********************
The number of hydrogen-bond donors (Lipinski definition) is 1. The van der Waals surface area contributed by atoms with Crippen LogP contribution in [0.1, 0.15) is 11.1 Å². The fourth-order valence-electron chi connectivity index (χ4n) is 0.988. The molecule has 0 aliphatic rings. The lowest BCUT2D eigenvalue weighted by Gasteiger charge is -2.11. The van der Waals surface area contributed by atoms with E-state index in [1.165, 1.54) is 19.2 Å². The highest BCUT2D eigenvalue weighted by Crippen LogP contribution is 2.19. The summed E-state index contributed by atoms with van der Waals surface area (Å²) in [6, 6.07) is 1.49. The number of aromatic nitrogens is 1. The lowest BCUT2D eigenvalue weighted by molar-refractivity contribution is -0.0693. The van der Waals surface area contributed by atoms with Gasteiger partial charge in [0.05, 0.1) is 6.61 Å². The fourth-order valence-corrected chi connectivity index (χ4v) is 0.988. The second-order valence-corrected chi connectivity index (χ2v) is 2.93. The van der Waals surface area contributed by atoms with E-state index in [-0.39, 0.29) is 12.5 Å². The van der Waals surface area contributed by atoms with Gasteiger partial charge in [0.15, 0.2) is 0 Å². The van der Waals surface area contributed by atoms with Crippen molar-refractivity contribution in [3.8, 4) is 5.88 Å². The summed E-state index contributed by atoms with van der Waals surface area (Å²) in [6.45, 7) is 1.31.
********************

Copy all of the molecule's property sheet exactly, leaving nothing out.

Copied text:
The number of hydrogen-bond donors (Lipinski definition) is 1. The van der Waals surface area contributed by atoms with Crippen LogP contribution in [0.1, 0.15) is 11.1 Å². The fourth-order valence-electron chi connectivity index (χ4n) is 0.988. The molecule has 0 aliphatic rings. The lowest BCUT2D eigenvalue weighted by Gasteiger charge is -2.11. The van der Waals surface area contributed by atoms with E-state index in [1.165, 1.54) is 19.2 Å². The highest BCUT2D eigenvalue weighted by Crippen LogP contribution is 2.19. The summed E-state index contributed by atoms with van der Waals surface area (Å²) in [6, 6.07) is 1.49. The number of aromatic nitrogens is 1. The lowest BCUT2D eigenvalue weighted by molar-refractivity contribution is -0.0693. The van der Waals surface area contributed by atoms with Gasteiger partial charge in [0.05, 0.1) is 6.61 Å². The fourth-order valence-corrected chi connectivity index (χ4v) is 0.988. The second-order valence-corrected chi connectivity index (χ2v) is 2.93. The van der Waals surface area contributed by atoms with E-state index in [-0.39, 0.29) is 12.5 Å². The van der Waals surface area contributed by atoms with Gasteiger partial charge in [0.15, 0.2) is 0 Å². The van der Waals surface area contributed by atoms with Crippen molar-refractivity contribution in [3.8, 4) is 5.88 Å². The summed E-state index contributed by atoms with van der Waals surface area (Å²) in [6.45, 7) is 1.31.